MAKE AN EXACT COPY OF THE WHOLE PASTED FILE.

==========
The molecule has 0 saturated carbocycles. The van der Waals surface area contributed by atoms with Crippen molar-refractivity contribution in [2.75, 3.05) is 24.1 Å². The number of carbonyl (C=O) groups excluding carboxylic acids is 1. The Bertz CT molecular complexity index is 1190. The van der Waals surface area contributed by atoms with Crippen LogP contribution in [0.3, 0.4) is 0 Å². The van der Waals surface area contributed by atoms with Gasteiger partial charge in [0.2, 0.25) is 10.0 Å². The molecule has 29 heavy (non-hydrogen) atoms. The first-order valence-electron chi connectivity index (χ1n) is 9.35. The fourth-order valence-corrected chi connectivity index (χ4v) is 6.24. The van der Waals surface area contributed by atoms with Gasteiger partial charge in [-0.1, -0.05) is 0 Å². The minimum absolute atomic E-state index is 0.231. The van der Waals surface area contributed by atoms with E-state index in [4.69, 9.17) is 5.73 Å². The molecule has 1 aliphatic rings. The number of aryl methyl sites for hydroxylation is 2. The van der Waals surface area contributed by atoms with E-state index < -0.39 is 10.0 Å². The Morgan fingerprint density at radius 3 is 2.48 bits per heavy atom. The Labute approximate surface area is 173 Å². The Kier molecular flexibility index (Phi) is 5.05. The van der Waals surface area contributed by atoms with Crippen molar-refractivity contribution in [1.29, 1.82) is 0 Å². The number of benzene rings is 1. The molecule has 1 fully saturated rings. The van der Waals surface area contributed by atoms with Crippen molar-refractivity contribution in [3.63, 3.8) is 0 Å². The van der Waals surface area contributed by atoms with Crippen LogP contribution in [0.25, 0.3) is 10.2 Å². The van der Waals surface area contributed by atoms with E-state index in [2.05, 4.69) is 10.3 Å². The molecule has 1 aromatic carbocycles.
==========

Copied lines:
The molecule has 0 saturated carbocycles. The van der Waals surface area contributed by atoms with Crippen molar-refractivity contribution in [2.75, 3.05) is 24.1 Å². The number of carbonyl (C=O) groups excluding carboxylic acids is 1. The Bertz CT molecular complexity index is 1190. The van der Waals surface area contributed by atoms with Crippen LogP contribution in [0.3, 0.4) is 0 Å². The van der Waals surface area contributed by atoms with Gasteiger partial charge in [0.2, 0.25) is 10.0 Å². The molecule has 29 heavy (non-hydrogen) atoms. The first-order valence-electron chi connectivity index (χ1n) is 9.35. The fourth-order valence-corrected chi connectivity index (χ4v) is 6.24. The van der Waals surface area contributed by atoms with Gasteiger partial charge in [-0.1, -0.05) is 0 Å². The minimum absolute atomic E-state index is 0.231. The van der Waals surface area contributed by atoms with E-state index in [4.69, 9.17) is 5.73 Å². The molecule has 1 aliphatic rings. The number of aryl methyl sites for hydroxylation is 2. The van der Waals surface area contributed by atoms with E-state index < -0.39 is 10.0 Å². The Morgan fingerprint density at radius 3 is 2.48 bits per heavy atom. The Labute approximate surface area is 173 Å². The Kier molecular flexibility index (Phi) is 5.05. The van der Waals surface area contributed by atoms with Crippen molar-refractivity contribution in [1.29, 1.82) is 0 Å². The number of benzene rings is 1. The molecule has 1 fully saturated rings. The van der Waals surface area contributed by atoms with Crippen molar-refractivity contribution in [3.63, 3.8) is 0 Å². The van der Waals surface area contributed by atoms with Crippen LogP contribution in [0.25, 0.3) is 10.2 Å². The van der Waals surface area contributed by atoms with E-state index in [2.05, 4.69) is 10.3 Å². The molecule has 1 aromatic carbocycles.